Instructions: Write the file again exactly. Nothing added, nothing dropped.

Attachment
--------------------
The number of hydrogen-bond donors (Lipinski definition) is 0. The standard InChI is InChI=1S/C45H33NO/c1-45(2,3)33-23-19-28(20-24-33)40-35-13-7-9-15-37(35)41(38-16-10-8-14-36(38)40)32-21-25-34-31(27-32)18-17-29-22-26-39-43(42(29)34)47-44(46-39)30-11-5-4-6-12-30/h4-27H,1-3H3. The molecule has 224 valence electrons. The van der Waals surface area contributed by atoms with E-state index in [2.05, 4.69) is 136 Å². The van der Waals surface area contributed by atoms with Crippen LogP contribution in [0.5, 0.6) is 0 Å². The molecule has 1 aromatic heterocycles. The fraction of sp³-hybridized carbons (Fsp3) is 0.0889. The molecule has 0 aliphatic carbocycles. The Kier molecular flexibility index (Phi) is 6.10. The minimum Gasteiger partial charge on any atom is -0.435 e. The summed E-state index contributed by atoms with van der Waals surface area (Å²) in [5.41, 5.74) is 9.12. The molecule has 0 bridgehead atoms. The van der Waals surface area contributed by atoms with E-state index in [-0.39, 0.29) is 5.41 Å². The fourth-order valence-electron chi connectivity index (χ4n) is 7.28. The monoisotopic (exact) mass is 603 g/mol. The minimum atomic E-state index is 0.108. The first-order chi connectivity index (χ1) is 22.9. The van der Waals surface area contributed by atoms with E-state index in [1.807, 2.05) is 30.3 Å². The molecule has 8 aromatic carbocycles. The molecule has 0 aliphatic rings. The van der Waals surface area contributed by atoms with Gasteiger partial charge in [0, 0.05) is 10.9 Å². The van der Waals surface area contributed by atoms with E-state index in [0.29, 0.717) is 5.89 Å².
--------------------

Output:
The number of hydrogen-bond donors (Lipinski definition) is 0. The standard InChI is InChI=1S/C45H33NO/c1-45(2,3)33-23-19-28(20-24-33)40-35-13-7-9-15-37(35)41(38-16-10-8-14-36(38)40)32-21-25-34-31(27-32)18-17-29-22-26-39-43(42(29)34)47-44(46-39)30-11-5-4-6-12-30/h4-27H,1-3H3. The molecule has 224 valence electrons. The van der Waals surface area contributed by atoms with E-state index in [2.05, 4.69) is 136 Å². The van der Waals surface area contributed by atoms with Crippen LogP contribution in [0.5, 0.6) is 0 Å². The molecule has 1 aromatic heterocycles. The fraction of sp³-hybridized carbons (Fsp3) is 0.0889. The molecule has 0 aliphatic carbocycles. The Kier molecular flexibility index (Phi) is 6.10. The minimum Gasteiger partial charge on any atom is -0.435 e. The summed E-state index contributed by atoms with van der Waals surface area (Å²) in [5.41, 5.74) is 9.12. The molecule has 0 bridgehead atoms. The van der Waals surface area contributed by atoms with E-state index in [-0.39, 0.29) is 5.41 Å². The fourth-order valence-electron chi connectivity index (χ4n) is 7.28. The monoisotopic (exact) mass is 603 g/mol. The minimum atomic E-state index is 0.108. The first-order chi connectivity index (χ1) is 22.9. The van der Waals surface area contributed by atoms with E-state index in [1.807, 2.05) is 30.3 Å². The molecule has 8 aromatic carbocycles. The molecule has 0 aliphatic rings. The van der Waals surface area contributed by atoms with Gasteiger partial charge in [0, 0.05) is 10.9 Å². The van der Waals surface area contributed by atoms with E-state index in [0.29, 0.717) is 5.89 Å².